Friday, 27 February 2015

Guest Post by February's Book of the Month winner, Blythe Gifford.

Blythe Gifford kindly shares with us 
a post previously posted in 
"Unusual Histories" in 2013

Blythe Gifford
(Author photo by Jennifer Girard)

The King and The Pricker: Witch Hunting in Scotland

While the English "witch finder" Matthew Hopkins and the Salem, Massachusetts witch trials may be more familiar to many readers, some of the most horrific witch hunts of the 16th-17th centuries took place in Scotland. Several waves of witch hunting washed through the country over a period of roughly 200 years, resulting in a total of some 1,500 deaths, compared to perhaps 1,000 in England. Other estimates are that Scotland, with a quarter of England's population, executed three times the number of witches as England did.

There is much speculation and little certainty about exactly why that is so. I'll withhold theories, but today, I'd like to focus on two peculiarly Scottish contributions to the history of witch hunting: first, the direct involvement of the king and second, the phenomenon known as the "witch pricker."

Portrait of the Scottish King James VI
Painted by Nicholas Hilliard
The Scottish King James VI (son of Mary, Queen of Scots and later crowned as England's King James I), was obsessed with witchcraft, so much so that he authored an eighty page treatise on the subject, Daemonologie, in 1597. Although witchcraft in Scotland had been illegal and punishable by death since 1563, the persecution of witches did not really take hold until the king made it a personal crusade. (Among his "contributions" to the cause was to authorize torture.)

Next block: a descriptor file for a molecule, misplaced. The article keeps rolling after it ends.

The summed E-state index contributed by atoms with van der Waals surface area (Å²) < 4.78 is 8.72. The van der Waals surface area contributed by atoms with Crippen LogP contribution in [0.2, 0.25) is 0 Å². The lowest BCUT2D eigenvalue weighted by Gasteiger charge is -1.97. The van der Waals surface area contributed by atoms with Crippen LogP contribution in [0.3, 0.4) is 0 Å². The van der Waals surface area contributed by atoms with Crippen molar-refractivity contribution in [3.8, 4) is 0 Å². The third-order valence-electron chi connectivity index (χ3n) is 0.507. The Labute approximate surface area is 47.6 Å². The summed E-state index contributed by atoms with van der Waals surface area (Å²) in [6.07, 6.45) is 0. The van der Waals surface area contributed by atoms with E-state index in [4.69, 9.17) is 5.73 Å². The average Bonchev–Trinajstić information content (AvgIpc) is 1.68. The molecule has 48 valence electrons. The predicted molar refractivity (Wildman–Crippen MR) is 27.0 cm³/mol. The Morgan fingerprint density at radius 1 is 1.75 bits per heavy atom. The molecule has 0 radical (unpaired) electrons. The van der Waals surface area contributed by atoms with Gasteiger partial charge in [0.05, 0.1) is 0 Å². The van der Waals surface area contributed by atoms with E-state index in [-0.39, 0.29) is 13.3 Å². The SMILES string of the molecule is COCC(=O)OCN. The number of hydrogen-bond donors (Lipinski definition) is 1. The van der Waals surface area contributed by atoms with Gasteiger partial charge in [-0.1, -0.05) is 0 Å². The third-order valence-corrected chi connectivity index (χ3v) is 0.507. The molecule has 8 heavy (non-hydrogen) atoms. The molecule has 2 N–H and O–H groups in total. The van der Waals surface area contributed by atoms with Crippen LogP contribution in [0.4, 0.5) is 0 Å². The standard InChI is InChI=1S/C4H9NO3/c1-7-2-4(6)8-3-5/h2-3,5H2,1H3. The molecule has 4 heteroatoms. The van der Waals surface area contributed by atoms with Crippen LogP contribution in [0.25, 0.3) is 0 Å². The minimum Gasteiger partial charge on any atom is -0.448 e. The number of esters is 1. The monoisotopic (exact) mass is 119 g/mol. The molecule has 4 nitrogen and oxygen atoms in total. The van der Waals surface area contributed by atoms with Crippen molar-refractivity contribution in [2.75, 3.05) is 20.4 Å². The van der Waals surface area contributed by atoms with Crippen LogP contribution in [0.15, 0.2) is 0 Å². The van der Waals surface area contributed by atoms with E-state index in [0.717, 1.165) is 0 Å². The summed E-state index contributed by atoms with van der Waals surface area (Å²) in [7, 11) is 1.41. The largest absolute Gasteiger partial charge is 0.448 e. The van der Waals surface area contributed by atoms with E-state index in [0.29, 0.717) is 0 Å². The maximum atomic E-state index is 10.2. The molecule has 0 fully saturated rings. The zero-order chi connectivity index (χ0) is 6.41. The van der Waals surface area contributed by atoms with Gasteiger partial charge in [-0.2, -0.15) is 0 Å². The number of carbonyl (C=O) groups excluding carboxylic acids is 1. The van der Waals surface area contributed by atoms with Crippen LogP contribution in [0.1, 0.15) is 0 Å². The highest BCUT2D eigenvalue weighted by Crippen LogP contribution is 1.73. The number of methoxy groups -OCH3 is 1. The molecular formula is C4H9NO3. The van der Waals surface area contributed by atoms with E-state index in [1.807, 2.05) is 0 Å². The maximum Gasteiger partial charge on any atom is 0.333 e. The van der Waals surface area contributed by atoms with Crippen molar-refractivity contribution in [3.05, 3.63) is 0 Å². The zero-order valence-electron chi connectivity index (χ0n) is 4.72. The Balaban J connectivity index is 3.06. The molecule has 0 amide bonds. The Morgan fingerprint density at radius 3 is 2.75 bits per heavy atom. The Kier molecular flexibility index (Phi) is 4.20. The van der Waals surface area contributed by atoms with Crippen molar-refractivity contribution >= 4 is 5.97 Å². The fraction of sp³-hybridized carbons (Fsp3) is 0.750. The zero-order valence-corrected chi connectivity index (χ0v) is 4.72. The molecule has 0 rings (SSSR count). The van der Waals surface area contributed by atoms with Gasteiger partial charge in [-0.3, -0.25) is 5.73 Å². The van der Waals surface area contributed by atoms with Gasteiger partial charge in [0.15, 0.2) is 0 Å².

Why was he so obsessed? Because he was, for a time, convinced he had been a victim of witchcraft. During a visit to Denmark, home of his future bride, Ann of Denmark, he is said to have been exposed to a theory of witchcraft not yet prevalent in Scotland, one that focused on demonic compacts and groups of witches working together in league with Satan. This idea must have weighed on his mind as several rough sea crossings nearly prevented Anne and James from returning to Scotland alive. The Danish admiral blamed witches for working black magic against the royal couple. The king must have believed him, for soon persecutions in both countries began, and the accused included nobles of the Scottish court.

The title page of King James I's
Daemonologie in Forme of a Dialogue
Across a multi-year period, from 1590-93, the investigation culminated with the execution of
around 70 witches in North Berwick. The king took a personal interest in the trials, and even in the torture of some of the women. And interestingly, the charges included treason as well as witchcraft, indicating that the king believed he had personally been a target and the crime not only a religious, but a civil one. His subsequent authorship of the Daemonologie placed him firmly on the side of those who argued that rational men could, and should, believe that such evil existed, insisting it was possible for witches to "rayse stromes and tempestes in the aire, either upon land or sea, though not universally; but in such a particular place and prescribed bunds as God will permitte them so to trouble."

After he became England's king in 1601 and moved south, his views moderated significantly. Arguments as to why included the greater skepticism of the English and may also include his experience with Anne Gunter, a young woman who accused others of witchcraft and later confessed that she had made it all up.